Date Published: July 26, 2017, 9:22 p.m.
bout Orange and Orange Labs – Orange is a French telecommunications company with 250 million customers worldwide in 2016. The group is either leader or the second operator in 75% of European countries and in 80% of African and Middle East countries where it operates. Orange Labs is the research and development division of the group focusing on SMART cities, mobile payments, content aggregation, mobile connections, services and applications, and SMART grids. Orange Labs network has more than 5000 employees in 18 centres.
Among others, local governments can use SMART technology to reduce the level of informality (and increase taxpayers’ base) and for the analysis of data (Big Data).
Reducing informality and tax evasion through SMART technologies – In some countries, and particularly in Africa, informal activities can represent between one quarter and one third of GDP and contribute up to over 60% of employment. This constitutes a significant shortfall in tax revenue for local governments. To make the 'formal' attractive and thus reduce the informal, local governments can use technologies to:
Data analysis for an optimal decision making – Local governments in partnership with telecom operators can use the massive data from mobile phones and / or deploy connected objects to generate data that allow optimizations. In this sense, in 2012, Orange organized the competition "Data 4 Development.". During challenges organized in Senegal and Ivory Coast researchers identified that Big Data can complement or facilitate heavy censuses, surveys or polls to measure indicators (e.g. of poverty, illiteracy, urban mobility, energy access, crisis management, floods, etc.). The analysis of these data allows public authorities to make informed and appropriate decisions. For example, in the field of urban mobility, the collection of data from mobile phones allows public authorities to carry out investigations of origin and destination, to identify areas of high density, to know where to act to better regulate the flow traffic, etc. Big Data can also establish probabilities of the percentage of illiterate population and the location of this population (e.g. based on the number of SMS sent) and better adjust communications campaign. The communication channel and the message can be customized according to the characteristics of the target populations. A research "OPAL" for Open Algorithm, is currently being developed with the French Development Agency to find ways national statistical institutes and local governments could use such indicators.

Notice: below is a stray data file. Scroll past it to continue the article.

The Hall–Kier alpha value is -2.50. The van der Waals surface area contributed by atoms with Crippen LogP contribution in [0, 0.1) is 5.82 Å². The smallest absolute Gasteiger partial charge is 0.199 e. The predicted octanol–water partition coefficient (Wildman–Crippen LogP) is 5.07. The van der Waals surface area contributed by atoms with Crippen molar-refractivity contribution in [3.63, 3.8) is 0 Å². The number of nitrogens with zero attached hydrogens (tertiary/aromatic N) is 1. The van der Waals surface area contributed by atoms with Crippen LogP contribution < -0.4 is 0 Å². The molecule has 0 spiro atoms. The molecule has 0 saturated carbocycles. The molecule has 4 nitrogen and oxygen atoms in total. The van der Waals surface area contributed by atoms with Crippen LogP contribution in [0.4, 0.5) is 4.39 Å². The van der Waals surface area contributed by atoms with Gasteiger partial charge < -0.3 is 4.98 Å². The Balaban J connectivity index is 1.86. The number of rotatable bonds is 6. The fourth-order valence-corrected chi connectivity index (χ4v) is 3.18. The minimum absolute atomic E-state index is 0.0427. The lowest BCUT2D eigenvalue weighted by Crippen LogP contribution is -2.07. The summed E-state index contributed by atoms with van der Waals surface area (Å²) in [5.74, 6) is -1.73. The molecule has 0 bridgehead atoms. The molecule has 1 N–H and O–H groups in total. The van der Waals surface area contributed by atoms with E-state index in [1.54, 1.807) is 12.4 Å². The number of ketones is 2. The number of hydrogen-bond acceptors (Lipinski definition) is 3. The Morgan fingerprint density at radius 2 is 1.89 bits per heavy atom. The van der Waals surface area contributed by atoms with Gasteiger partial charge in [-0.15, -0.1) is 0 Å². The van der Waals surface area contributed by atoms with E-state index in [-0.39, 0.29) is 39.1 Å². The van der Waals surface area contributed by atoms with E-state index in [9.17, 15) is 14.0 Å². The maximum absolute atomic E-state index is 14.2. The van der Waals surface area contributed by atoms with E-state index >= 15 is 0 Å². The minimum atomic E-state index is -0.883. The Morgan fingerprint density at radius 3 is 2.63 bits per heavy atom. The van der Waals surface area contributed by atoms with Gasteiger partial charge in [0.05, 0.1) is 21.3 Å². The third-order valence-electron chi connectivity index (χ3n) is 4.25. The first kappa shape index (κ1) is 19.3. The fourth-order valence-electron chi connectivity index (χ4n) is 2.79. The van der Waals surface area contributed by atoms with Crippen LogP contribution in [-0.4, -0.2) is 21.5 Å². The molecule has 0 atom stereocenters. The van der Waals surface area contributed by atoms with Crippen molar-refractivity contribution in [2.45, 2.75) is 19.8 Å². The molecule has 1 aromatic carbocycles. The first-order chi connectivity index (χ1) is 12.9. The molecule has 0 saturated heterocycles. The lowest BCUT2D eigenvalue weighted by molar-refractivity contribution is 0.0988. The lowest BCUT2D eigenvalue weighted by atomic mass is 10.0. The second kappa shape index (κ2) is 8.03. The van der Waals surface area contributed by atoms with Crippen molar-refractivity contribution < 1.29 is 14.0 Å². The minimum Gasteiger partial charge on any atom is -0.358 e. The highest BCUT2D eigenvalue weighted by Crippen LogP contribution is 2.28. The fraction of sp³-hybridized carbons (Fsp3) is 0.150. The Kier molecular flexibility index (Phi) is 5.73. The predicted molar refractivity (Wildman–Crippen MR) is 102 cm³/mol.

When it comes to SMART projects, public sector bodies are often cautious and have strong financial constraints. The implementation of public-private partnerships to test solutions that mobilize new products or services based on digital technologies to increase tax revenues or reducing expenses may be interesting. Especially before scaling up projects, thus allowing to proceed by demonstration effect in order to reduce risks and provide evidence-based advocacy. Telecom operators are the main actors with access to bulk data and innovation in business model could help local governments reduce investment costs. A new economic model based on Big Data context is the “Outcome economy” where companies do not sell services or products, but results directly quantifiable. In Los Angeles, the start-up "Streetline" partnered with the municipality to implement over 7000 sensors on urban roads allowing to know, in real time, parking availability. Los Angeles observed an increase of 2% in revenue generated by parking fees despite a decline in parking costs.
The illiteracy rate and Internet access inequalities are still high, especially in the cities of developing countries. Consequently, local governments should provide adapted services to the entire population, which means there should be alternatives to the solutions based on new technologies, and cities should also implement initiatives to reduce the digital divide and to educate people in their use. For example, in the case of tax payment projects via mobile phone, it is important that messages are understood by everyone (replace SMS by voice mail messages or interfaces with intuitive icons). From this perspective, the fact of having informed and updated databases on the profile of taxpayers in order to ensure that tailored messages are sent and conduct appropriate targeting policies is key.
The legislation does not always give autonomy to local governments to raise their taxes. It is therefore useful to plan extensive phases of negotiation with all stakeholders and to identify issues at stake for each actor involved (trade unions, local government, private sector, involved ministries, etc.). It may also be useful to start with a pilot phase, completed by a detailed impact assessment. This would serve to model and demonstrate the effectiveness of the project and defend it to citizens and decision-makers from central governments and guarantee a return on investment.
When implementing SMART projects, local governments should pay attention to the following elements: